What is the Difference Between Pyrolysis Carbonization and Torrefaction

The key difference between pyrolysis carbonization and torrefaction is that pyrolysis is the breakdown of the biomass in the absence of oxygen, and carbonization is the process of conversion of organic matter into carbon, whereas torrefaction is a mild form of pyrolysis.

Pyrolysis is a decomposition reaction in chemistry where organic materials break down in the absence of oxygen. Carbonization is an industrial process where organic matter is converted into carbon. Torrefaction is a mild form of pyrolysis that occurs at temperatures between 200 and 320 Celsius degrees.

CONTENTS

1. Overview and Key Difference
2. What is Pyrolysis 
3. What is Carbonization 
4. What is Torrefaction
5. Pyrolysis vs Carbonization vs Torrefaction in Tabular Form
6. Summary

What is Pyrolysis?

Pyrolysis is a type of decomposition reaction in which organic materials break down in the absence of oxygen. In this process, heat is applied for this reaction to progress. Therefore, we can easily increase the rate of reaction by increasing the amount of heat provided. Generally, pyrolysis takes place at or above 430oC. However, most of the time, we can perform these reactions in the near absence of oxygen because it is very difficult to obtain an atmosphere free of oxygen. The final product of this reaction is in the gas phase, liquid phase, or solid phase. Mostly, this process produces gases. If it produces a liquid, we call this liquid “tar”. If it is solid, it is typically charcoal or biochar.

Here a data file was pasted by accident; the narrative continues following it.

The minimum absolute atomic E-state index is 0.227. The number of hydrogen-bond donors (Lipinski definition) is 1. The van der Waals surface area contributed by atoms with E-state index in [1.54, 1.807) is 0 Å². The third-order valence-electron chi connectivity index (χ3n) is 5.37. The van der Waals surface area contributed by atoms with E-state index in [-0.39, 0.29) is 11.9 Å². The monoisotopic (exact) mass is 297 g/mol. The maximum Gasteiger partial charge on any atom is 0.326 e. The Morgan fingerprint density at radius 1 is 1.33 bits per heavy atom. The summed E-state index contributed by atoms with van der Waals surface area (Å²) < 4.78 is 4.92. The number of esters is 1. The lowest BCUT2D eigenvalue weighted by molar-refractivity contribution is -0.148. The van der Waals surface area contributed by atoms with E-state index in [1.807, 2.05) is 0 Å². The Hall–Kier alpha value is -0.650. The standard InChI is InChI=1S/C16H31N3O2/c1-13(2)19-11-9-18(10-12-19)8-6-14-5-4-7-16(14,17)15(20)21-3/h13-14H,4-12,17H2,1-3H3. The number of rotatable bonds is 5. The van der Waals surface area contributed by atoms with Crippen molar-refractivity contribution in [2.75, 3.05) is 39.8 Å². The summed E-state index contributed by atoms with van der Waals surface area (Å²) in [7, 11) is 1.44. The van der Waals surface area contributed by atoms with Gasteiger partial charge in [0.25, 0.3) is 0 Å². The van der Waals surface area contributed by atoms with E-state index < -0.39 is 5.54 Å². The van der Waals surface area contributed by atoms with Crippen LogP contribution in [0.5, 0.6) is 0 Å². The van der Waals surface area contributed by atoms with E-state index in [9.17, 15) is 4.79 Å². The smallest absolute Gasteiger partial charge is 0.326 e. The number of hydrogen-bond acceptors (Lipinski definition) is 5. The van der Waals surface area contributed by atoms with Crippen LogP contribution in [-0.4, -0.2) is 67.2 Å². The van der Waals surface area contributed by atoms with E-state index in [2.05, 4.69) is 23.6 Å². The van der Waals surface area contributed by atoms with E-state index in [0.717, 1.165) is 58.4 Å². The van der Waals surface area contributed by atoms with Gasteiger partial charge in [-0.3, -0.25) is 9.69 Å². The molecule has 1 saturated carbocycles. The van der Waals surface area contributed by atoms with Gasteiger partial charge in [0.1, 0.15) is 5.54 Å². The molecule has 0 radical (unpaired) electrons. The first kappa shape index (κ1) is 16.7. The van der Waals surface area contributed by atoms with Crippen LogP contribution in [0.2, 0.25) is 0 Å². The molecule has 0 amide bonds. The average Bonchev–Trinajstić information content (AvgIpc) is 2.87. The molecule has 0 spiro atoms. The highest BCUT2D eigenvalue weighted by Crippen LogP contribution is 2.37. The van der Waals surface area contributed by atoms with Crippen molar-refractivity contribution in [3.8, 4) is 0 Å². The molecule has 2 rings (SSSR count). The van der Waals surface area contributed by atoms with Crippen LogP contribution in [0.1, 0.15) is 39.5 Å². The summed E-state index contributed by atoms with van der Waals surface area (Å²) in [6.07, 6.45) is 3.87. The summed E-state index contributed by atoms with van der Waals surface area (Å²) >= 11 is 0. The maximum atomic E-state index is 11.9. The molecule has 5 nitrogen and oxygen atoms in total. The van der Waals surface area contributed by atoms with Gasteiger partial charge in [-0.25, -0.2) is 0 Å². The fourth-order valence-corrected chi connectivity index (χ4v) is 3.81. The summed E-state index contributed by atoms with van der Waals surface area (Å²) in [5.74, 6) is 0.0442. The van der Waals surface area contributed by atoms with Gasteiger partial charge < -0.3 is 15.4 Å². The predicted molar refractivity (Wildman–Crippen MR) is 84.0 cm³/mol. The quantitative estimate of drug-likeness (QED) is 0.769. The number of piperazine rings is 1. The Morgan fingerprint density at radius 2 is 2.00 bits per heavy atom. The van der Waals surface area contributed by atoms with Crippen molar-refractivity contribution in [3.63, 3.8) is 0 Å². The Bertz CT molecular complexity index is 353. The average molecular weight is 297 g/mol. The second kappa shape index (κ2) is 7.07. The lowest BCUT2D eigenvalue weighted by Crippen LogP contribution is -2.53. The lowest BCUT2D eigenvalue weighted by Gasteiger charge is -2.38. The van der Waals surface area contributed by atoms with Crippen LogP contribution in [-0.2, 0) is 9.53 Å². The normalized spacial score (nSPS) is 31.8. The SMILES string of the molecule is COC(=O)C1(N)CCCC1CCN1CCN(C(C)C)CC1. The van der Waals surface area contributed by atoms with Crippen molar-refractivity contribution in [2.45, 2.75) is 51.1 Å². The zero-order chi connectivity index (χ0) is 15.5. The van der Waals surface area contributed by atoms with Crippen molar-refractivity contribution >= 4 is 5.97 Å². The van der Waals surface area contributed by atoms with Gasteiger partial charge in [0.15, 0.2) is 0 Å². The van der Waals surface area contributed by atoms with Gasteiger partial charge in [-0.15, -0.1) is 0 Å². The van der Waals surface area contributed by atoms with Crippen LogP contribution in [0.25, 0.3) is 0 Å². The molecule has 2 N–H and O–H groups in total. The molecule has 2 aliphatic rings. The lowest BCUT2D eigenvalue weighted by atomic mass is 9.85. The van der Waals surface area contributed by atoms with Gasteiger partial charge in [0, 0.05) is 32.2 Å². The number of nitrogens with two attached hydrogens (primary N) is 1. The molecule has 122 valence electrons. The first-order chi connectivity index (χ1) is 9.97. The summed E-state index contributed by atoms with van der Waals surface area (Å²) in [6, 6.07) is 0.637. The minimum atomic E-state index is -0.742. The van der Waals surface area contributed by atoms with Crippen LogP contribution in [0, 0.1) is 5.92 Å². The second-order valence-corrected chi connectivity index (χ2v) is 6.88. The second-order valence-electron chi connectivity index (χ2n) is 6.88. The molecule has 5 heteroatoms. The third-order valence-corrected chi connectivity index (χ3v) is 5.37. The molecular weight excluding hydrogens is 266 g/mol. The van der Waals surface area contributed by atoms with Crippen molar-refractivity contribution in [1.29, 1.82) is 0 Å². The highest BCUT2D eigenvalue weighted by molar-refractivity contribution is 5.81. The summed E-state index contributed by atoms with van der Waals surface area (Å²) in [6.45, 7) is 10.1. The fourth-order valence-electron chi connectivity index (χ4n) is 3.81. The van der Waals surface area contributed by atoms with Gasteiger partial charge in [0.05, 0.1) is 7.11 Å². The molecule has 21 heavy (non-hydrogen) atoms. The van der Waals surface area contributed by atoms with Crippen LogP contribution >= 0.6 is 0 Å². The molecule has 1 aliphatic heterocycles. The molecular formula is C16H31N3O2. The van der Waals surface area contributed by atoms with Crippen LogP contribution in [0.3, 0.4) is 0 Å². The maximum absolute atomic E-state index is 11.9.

Pyrolysis often converts organic matter into their gaseous components, a solid residue of carbon and ash, and a liquid called pyrolytic oil. We use two major methods to remove any contaminants from a substance: destruction and removal. The destruction process breaks down the contaminants into small compounds, while the removal process separates the contaminants from the desired substance.

This reaction is used in various industries to produce charcoal, activated carbon, methanol, etc. Moreover, it can destroy semi-volatile organic compounds, fuels, etc. In addition, we can use this process to treat organic waste coming out from factories.

What is Carbonization?

Carbonization is an industrial process where organic matter is converted into carbon. The organic matter we consider here includes plants and dead animal matter. The process occurs through destructive distillation. It is a pyrolytic reaction which is considered a complex process in which we can observe many chemical reactions occurring concurrently; for example, dehydrogenation, condensation, hydrogen transfer and isomerization.

The carbonization process is different from the coalification process because carbonization is a faster process due to its reaction rate being faster by many orders of magnitude. Generally, the amount of heat applied can control the degree of carbonization and the residual content of foreign elements. For instance, at 1200 K temperature, the carbon content of the residue is about 90% by weight, while at about 1600 K temperature, it is about 99% by weight.